To be honest, if given the space, I could hardly think of a better house organ than David's Hunter (judging purely by the stop list - I have yet to hear it). I seem to remember David commenting that the Oboe was very difficult to keep in tune, so one might drop or replace that in a hypothetical instrument, but otherwise its plentiful 8ft tone and lack of upperwork would seem perfect.

The Hunter at Hammerwood is superb - it is the instrument formerly from the Octagon romm at Addington Palace where it was substantially voiced down but was revoiced when it came here. It had been built for house in Dorking in 1893 and then given to Ewell Congregational Church in the early 20th century for use by C F Waters.

Gt Dulciana, Op Diap, Stopped Diap, Principal, Harmonic Flute 2 (moved from 4)
Sw Diap, Gedakt, Principal, Salicional, Voix Celest, Oboe - voiced near to trumpet
Ped Bourdon

The Salicional and Oboe is on a clampon as is the Gt Harmonic Flute.

I recall that a member of this forum knows a little more about the tonal changes that brought about this structure but as a house organ, it's everything that one needs.

However, in putting the repertoire of the King of Instruments on the concert platform, and raising enthusiasm for the instrument, it's simply not large enough to provide the tone colours to give enough variety. Recordings of it can sound larger than it is but a complete concert on it tires the ear. However, it accompanied the violinist Annette Graudina superbly for a violin - organ recital. The tuning problem is now much relieved by a new false ceiling rooflight which provides better temperature control but some winter dampnes caused part of the windchest to be unglued and it's in an awkward place . . .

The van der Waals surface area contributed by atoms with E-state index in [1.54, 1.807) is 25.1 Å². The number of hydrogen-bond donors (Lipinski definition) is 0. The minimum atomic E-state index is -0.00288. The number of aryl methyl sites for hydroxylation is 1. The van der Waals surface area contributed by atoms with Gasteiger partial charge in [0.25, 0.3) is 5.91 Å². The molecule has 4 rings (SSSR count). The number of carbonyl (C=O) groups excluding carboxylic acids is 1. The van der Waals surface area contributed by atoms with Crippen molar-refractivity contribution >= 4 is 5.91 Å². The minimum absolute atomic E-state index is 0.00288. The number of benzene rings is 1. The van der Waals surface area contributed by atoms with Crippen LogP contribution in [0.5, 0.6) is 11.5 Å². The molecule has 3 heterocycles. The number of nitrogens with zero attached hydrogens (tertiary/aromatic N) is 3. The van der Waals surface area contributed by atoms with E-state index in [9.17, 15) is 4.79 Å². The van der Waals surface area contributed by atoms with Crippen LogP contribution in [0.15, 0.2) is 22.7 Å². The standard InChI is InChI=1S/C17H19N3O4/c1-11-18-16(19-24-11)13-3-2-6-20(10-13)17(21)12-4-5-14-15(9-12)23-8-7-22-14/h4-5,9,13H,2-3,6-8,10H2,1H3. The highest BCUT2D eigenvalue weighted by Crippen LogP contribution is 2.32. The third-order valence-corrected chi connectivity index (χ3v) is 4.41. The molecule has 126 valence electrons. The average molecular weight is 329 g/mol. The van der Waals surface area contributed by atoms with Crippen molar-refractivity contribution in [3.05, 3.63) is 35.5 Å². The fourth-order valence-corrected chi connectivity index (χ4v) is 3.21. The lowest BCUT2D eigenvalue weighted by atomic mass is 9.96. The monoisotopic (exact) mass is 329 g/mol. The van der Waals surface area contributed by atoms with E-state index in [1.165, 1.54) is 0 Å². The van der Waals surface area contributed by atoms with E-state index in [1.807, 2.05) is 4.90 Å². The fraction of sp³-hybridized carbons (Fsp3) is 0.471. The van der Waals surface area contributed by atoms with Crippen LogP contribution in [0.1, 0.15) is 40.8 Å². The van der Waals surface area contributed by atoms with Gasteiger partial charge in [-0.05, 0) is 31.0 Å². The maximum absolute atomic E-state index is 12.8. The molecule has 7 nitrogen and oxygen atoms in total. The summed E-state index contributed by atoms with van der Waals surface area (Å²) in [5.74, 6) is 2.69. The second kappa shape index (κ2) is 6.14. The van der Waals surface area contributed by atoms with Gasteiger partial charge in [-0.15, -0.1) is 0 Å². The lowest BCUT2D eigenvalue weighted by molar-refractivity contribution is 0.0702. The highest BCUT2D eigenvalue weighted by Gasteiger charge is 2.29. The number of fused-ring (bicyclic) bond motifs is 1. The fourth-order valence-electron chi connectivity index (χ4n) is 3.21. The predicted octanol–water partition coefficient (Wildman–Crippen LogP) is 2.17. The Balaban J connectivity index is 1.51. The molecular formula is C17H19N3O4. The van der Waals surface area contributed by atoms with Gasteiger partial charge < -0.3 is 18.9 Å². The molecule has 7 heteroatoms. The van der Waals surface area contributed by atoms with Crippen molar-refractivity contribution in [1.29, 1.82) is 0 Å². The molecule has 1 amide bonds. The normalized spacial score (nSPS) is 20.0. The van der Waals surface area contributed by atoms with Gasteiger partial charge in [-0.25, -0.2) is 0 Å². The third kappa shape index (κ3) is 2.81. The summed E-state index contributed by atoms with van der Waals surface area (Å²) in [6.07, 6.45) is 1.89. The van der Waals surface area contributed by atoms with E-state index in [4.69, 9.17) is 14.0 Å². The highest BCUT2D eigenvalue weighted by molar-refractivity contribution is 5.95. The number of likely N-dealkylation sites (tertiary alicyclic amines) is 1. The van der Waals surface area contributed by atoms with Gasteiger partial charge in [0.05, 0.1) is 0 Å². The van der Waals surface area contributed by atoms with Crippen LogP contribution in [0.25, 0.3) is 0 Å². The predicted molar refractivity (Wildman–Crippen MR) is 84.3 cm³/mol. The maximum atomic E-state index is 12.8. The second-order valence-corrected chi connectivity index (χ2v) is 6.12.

I was initially posing the problem, however, of a teaching instrument suitable for Bach and possibly French Baroque in a small chapel or concert hall, or a small organ having big effect as a subsidiary instrument in a large space, possibly a west wall idea . . .

Best wishes

David P
« Last Edit: July 15, 2011, 01:16:33 AM by David Pinnegar »

Bruise in the Muttastery

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Re: small / medium size Organ specification
« Reply #10 on: December 26, 2011, 03:47:18 PM »
The organ (original stoplist in this thread) is a nice instrument and would be versatile except for Romantic music and some modern.   Personally, I would quickly tire of the upper work.  What I want when I play an organ is colour!

Original stoplist:
 
1.Principal   8ft
2.Chimney flute 8ft
3 Principal  4ft
4 Gemshorn  2ft
5 Quartane  1 1/3 + 1 ft

6 Sub bass 16ft
7 Flute 8ft
8 Basson 16ft

9 Gedackt  8ft
10 Spitz flute 4ft
11 Principal  2ft
12 Quint 1 1/3 ft
13 Trumpet 8ft

I would change thusly:

 
1.Bourdon 16 (wood, chimneys from mid-c) 
2.Principal 8 
3 Bourdon 8  (metal)   
4 Octave 4     
5 Spitzflute 4   

6 Dolce bass 16  (open from FFF up - depending upon space/$ ) stopt basses
   Bourdon 16  (great)
7 Flute 8ft   open metal
8 Rankette 16ft

9 Gedackt  8ft
10 Salicional 8ft   
11 Clear Flute 4ft
12 Nazard 2-2/3ft
13 Clarinet 8ft

A manual 16 appears to be an extravagance at first, but it does triple duty, providing weight to the full chorus, a continuo bass stop, as well as an additional unison flute when played an octave higher.

I have an Allen ADC-4000 at home with 28 stops.  I have voiced it so that the unison and octave flu stops are at optimal comfortable volume rather than having a "large" organ sound that is "turned down" to fit the room.

Bruise in the Muttastery